It is a truism of economics that price and sales are directly and inversely related . In other words, lower the price of a product and consumers tend to buy more; raise the price and consumers buy less. In fact, the whole point of some public policy policies (taxes, rebates, subsidies, penalties, credits, tolls, fees) is to dampen demand for some products or encourage demand for some products.
Communications markets are not exempt. Raise prices and people can be expected to consume less; drop prices and people theoretically buy more. But that only works up to a point.
Demand for the product, and ability to supply it, has to exist. And that is getting to be a problem for some communications or entertainment products.
Demand for streamed versions of items in the Netflix catalog is growing; demand for disc rentals is shrinking. Presumably Netflix could drop prices for “DVD only” versions of the product. But consumer preferences are shifting, and it is not clear whether even significant price drops would reverse the streaming versus DVD by mail volume changes.
You might argue something similar is happening with mobile voice and fixed network voice, or video entertainment subscriptions.
To be sure, there’s a relatively simple reason people globally prefer to use mobile for voice. In many markets, mobile is the only way to make a call. In 2010, about 90 percent of total call volumes in Brazil, Russia and China occurred on a mobile device. That is a market where there is no functional substitute product, so fixed network voice pricing isn’t relevant.
In other markets where both mobile voice and fixed voice are available, mobile is cheaper than using fixed services. In these markets, retail pricing and packaging, not just user preferences, drive usage.
Classical economics would suggest the suppliers could increase buying and use of fixed network voice services by dropping the price. Some would argue that is precisely what Skype and cable digital voice services have done.
In the video entertainment business, the price and volume consumed trends are not so pronounced, yet. But some surveys suggest not only that the problem of actual cord cutting is growing, but that demand is the issue.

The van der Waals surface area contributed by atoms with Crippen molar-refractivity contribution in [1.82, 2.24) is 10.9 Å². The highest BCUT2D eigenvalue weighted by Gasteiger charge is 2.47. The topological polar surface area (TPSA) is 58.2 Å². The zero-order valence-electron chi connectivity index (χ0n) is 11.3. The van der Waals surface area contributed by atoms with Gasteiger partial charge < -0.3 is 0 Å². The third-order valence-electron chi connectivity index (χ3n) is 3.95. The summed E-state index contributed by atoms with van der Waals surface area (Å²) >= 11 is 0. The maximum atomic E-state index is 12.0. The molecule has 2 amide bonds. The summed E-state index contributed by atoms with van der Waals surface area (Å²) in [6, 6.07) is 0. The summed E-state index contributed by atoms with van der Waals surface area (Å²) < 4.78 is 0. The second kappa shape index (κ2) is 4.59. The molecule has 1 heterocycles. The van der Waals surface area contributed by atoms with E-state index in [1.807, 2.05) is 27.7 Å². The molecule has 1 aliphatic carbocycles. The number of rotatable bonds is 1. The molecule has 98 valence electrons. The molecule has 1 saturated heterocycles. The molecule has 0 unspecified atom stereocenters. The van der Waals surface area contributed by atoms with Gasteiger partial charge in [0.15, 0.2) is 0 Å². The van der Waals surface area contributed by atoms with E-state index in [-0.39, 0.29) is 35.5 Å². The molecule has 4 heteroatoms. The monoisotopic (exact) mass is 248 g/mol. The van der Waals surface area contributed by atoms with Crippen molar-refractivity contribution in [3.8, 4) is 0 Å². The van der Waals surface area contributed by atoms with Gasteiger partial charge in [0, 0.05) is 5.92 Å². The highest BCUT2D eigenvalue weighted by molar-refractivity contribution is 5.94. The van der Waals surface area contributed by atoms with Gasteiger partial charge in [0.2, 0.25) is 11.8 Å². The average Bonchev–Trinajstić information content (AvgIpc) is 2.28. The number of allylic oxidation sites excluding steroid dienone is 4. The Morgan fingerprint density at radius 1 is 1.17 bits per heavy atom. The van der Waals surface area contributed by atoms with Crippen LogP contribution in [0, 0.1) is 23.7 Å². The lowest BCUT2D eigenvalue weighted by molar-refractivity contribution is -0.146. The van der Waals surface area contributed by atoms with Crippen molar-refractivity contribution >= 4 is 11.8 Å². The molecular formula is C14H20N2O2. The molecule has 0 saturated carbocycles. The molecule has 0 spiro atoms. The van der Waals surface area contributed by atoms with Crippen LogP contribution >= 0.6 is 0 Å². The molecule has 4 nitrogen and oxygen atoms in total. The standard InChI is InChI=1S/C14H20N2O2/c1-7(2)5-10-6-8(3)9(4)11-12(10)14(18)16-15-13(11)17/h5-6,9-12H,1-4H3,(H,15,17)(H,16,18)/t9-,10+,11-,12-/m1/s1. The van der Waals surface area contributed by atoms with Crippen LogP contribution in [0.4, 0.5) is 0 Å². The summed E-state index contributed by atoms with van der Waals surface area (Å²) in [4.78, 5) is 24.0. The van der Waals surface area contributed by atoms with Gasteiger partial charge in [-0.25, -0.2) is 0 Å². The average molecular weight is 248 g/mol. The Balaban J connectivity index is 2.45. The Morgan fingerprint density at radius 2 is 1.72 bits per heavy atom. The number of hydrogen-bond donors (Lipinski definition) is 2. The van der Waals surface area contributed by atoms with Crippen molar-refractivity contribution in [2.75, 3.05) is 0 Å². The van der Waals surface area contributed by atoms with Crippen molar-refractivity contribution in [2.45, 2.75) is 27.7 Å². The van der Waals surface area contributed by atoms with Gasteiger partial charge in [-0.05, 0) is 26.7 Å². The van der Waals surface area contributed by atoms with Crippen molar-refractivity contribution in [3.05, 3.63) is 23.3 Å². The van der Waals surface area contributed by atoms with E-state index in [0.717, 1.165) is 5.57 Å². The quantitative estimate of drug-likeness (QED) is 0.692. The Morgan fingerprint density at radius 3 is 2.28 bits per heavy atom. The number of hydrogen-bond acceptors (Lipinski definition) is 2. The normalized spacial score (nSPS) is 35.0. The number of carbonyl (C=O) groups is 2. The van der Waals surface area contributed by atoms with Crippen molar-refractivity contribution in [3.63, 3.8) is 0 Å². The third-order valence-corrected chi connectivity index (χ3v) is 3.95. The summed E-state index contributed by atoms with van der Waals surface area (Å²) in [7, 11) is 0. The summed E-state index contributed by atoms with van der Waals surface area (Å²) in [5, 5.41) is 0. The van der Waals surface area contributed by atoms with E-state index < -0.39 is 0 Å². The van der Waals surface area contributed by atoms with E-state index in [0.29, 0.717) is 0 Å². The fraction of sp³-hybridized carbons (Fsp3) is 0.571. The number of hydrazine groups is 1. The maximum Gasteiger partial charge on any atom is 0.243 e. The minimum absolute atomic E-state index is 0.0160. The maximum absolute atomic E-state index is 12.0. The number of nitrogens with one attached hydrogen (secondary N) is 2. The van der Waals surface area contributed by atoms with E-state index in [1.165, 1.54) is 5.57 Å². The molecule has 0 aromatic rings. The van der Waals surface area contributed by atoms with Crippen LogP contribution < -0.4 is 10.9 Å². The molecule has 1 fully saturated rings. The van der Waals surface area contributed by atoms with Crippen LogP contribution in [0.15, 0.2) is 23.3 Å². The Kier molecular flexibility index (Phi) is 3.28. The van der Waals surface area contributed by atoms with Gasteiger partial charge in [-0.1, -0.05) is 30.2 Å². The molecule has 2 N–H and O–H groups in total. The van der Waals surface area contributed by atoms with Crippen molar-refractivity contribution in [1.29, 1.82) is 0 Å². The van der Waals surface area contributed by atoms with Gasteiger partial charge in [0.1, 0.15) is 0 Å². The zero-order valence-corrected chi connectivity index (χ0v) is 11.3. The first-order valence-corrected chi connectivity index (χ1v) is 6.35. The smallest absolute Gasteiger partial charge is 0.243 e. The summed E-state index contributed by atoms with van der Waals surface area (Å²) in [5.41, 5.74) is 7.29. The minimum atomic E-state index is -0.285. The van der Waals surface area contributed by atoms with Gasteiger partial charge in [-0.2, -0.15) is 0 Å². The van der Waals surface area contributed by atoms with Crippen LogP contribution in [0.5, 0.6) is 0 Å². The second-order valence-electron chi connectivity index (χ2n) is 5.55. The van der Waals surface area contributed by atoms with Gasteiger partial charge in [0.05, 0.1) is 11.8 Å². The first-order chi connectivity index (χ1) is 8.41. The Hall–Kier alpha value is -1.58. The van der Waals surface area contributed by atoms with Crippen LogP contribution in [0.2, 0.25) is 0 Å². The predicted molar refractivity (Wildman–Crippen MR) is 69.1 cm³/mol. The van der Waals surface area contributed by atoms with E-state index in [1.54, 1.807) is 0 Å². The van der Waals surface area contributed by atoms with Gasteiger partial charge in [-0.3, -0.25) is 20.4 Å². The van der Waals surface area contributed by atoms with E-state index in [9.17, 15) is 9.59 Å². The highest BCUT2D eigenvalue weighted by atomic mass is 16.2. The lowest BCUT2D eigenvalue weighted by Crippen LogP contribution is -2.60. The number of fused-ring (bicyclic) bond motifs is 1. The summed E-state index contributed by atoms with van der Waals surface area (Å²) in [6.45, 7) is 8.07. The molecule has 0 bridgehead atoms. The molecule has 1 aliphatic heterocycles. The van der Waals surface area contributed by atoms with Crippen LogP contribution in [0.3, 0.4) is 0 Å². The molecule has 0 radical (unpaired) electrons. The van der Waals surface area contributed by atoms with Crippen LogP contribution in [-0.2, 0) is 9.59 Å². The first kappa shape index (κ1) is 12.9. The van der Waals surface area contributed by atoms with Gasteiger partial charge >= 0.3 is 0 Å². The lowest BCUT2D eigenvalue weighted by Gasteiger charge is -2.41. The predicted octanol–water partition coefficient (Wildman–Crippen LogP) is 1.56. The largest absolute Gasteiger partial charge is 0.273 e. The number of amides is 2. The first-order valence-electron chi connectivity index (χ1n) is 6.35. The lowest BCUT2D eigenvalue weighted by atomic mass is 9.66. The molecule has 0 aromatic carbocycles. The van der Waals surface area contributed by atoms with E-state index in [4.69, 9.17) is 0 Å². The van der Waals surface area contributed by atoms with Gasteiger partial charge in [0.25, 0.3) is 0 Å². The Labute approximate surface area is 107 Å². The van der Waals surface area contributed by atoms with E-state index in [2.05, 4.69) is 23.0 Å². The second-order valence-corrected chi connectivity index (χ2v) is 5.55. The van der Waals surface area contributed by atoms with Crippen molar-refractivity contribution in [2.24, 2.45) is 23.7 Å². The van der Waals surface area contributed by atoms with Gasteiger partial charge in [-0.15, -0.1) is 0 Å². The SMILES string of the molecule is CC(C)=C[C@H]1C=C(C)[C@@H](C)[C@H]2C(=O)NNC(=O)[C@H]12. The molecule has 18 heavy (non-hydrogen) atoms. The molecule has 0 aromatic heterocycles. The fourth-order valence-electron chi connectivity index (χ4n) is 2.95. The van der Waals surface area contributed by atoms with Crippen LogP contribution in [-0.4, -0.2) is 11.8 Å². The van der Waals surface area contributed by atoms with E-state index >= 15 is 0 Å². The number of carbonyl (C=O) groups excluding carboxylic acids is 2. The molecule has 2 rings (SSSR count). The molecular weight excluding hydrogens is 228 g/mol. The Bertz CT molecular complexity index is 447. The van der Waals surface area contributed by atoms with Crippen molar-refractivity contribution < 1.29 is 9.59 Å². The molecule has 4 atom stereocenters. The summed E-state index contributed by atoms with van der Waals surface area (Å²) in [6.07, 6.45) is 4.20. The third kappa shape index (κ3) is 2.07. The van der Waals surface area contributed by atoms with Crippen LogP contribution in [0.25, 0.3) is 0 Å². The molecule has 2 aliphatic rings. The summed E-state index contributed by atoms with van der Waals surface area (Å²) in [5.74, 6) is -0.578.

The implication is that even a price cut for video subscriptions might not work to stimulate demand, on the part of some growing percentage of consumers.
About 33 percent of people who have “cut the cord” on their video entertainment subscriptions would not buy again, even if prices were cut in half, a study by TechBargains.com has found.
That opinion illustrates the level of growing dissatisfaction with video entertainment services sold by cable, satellite and telco TV providers, at least in some consumer segments.
Despite the fact that 83 percent of surveyed cord cutters abandoned their video entertainment services because of the “high cost,” even a price cut in half would not be enough to entice many cord cutters to buy again.
Significantly, the study also suggests that video entertainment services are not even viewed as providing the best quality and variety of programming by 17 percent of people who disconnected their cable TV or satellite TV services. For an industry that claims to provide the best quality and variety, that is a problem.
Another possibly-significant finding is that consumers who abandoned their fixed network phone service were two times more likely to eliminate their cable TV or satellite TV subscription than those who have not disconnected their home telephone.
Of respondents who have gotten rid of their landline, 36 percent also discontinued their cable TV or satellite TV service. Of respondents who still have their landlines, 19 percent have cut the cable cord.
The survey found that 60 percent of respondents no longer have a landline telephone service, either.
Although the survey also found that 57 percent of people that still have a landline voice service do not plan to disconnect their landline in the next year, that statistic might be only mildly reassuring, since it suggests that 43 percent might cut the cord on their fixed network voice service within a year or two.
The Federal Communications Commission Technology Advisory Council has estimated that U.S. time division multiplex fixed consumer access lines could dip to perhaps 20 million units by about 2018.
Others, such as Kent Larsen, CHR Solutions SVP, think lines overall could dip to about 50 million over the next five years, then to about 40 million on a long term and somewhat stable basis.
Keep in mind that the U.S. market supported about 150 million voice lines in service around the turn of the century. One might argue, under such circumstances, that even lower prices would not entice many consumers to buy fixed network voice again.
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